Carney, Mich. (WZMQ) – Cowboys and cowgirls from all over the United States gathered in Menominee County this past weekend to showcase their Western skills and participate in rodeo events at the Carney Roundup Rodeo. The rodeo, which has been going on for fifteen years, is growing every year and brings in participants from states such as Oklahoma, and Texas. The event opened with a prayer, and a drill team that loves its country, according to Joe Hudson, the Carney Roundup Rodeo President.
“We have the Rodeo City Riders, it’s probably the biggest hit, because it’s very patriotic,” shared Hudson. The rodeo has even seen three world champion bull riders in the past. However, it’s not just seasoned cowboys who participate in the event. Local kids like Mason Peltin, a 15-year-old Gladstone student, also test their limits.
Peltin, who has experience coming out of the chute on a bull, tried chaps for the first time as a new strategy for success. “I didn’t get a bad bull today, but I lost my grip, and I kinda hit the ground hard. Landed on my head, but it is what it is. I was kind of frustrated, I don’t know if you guys saw it or not, but I got up, took off the helmet, and was not very happy,” he reflected. “The chaps did help a little bit, I didn’t lose my footing as much, but overall today was a fun day…” added Peltin..
Bull riding is known to be one of the most dangerous sports, and Mason Peltin, an amateur bull rider, warns against trying it at home. “My personal opinion, don’t try bull riding. It’s not fun, It hurts. And you’ll get injured,” Peltin warned. “Nobody got injured today thankfully, but in the past when I first came to rodeo, I watched a guy break all ribs on one side because a bull reared up, he bucked off and got slammed,” informed Peltin.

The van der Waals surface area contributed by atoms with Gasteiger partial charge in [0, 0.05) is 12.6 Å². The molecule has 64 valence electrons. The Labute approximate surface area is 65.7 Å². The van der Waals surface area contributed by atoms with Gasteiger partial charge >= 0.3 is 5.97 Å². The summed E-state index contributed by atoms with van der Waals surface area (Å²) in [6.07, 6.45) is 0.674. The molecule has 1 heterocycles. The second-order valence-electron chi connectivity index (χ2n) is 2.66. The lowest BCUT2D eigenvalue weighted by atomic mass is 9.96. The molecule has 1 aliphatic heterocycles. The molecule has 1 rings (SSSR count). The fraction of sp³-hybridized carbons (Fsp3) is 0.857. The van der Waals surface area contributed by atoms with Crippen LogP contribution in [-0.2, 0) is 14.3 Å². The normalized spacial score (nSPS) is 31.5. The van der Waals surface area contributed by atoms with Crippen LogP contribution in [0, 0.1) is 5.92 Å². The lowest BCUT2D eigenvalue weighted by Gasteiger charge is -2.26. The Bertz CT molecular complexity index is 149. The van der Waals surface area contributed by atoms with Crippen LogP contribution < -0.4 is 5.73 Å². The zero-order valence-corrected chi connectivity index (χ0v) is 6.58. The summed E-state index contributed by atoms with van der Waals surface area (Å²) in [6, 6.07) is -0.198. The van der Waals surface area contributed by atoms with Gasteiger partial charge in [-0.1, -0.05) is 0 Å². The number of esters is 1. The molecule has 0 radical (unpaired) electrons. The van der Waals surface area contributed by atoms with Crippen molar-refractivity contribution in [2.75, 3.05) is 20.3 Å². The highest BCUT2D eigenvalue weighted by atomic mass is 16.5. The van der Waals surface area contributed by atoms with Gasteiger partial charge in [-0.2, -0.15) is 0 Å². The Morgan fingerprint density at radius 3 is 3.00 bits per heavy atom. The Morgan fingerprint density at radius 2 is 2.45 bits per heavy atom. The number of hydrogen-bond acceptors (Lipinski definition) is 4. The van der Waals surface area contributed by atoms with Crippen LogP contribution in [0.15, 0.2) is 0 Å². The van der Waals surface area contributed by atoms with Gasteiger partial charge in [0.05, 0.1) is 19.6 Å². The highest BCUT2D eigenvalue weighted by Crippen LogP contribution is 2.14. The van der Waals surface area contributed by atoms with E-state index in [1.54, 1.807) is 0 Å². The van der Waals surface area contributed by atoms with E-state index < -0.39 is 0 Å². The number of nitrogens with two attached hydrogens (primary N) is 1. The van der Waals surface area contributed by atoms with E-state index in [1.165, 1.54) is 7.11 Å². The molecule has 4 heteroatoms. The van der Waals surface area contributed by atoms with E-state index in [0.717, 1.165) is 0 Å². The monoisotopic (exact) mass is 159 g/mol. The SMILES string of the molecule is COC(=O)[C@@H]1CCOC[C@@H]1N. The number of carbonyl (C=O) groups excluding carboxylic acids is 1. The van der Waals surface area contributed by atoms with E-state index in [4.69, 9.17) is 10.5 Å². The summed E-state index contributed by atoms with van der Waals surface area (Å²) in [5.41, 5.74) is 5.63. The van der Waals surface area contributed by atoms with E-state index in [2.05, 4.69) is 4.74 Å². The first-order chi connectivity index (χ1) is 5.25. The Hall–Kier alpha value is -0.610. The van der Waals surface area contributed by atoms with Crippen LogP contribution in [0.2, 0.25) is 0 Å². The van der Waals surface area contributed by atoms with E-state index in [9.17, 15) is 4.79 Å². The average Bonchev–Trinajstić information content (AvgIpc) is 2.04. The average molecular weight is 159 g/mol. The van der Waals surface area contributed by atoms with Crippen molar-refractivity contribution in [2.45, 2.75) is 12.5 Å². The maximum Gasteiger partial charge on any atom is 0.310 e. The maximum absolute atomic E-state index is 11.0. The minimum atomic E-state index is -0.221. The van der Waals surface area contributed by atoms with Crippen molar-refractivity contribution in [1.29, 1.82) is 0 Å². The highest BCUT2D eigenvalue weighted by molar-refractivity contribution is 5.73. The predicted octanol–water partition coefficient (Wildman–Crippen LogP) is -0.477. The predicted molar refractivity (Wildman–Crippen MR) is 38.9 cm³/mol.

According to Peltin, it’s a sport that takes hard work and dedication, and there’s a lot of work that goes into being involved with rodeo events. “I asked one of the ladies who runs this thing, the same person who does entry fees and that, if she needed a hand, she asked me to help out with barrels, so I was out there rakin’, re-settin ‘em. But overall it’s a whole team-playing aspect, you can’t just do it for yourself,” Peltin remarked.
Peltin isn’t the only amateur getting involved. Saturday’s amateur bull riding daredevils were Madison Johnson, Cole Lowney, Ryan Cronick, Piper Novitski, and Dean Bellmore. The other riders in the Sunday amateur line-up were Ben Kadonsky, Gustavo Samano, Gunner Leisner, and Wylee Springborn. Peltin has plans to do more with rodeo going forward.
“One of my dad’s friends who runs this thing kinda wants me to try out steer wrestlin’. I think I might try that next year, but I’m probably going to keep doing amateur bull and that. When I’m older, if I go to college for track or something I’ll go do that. But my main plan is to move to either Texas, Wyoming, Montana, anywhere around there, start up a little ranch on 100-180 acres.”
The Carney Roundup Rodeo, a nonprofit organization, is giving proceeds back to the Youth 4-H program. The rodeo president, Joe Hudson, encourages anyone to be a part of the roundup.
“It’s easy, we’ll put you to work!” Hudson said.
Besides professional and amateur bull riding, barrels, and the drill team, the rodeo featured an intricately choreographed trick roping show that was also a must-see, featuring an 18-year old third generation cowboy who performed here in the U.P. from all the way down in Fort Worth Texas.
The children’s events like the mutton-busting and stick pony races were an adorable sight to behold. Saturday night brought an authentic western barn dance for some real country fun. There were categories for saddle broncs, bareback broncs, a calf scramble, raffles, and never a dull moment with the rodeo clown running the show. When Peltin and other barrel-setting volunteers were helping rake out the barrels for the next racer, the announcer made a contest out of who could rake the fastest, or who had the best dance moves while they raked.
The EMT’s and Local Fire Department were very involved in the whole event. The children were delighted to get a spritz from the fire truck passing them by while it watered down the arena.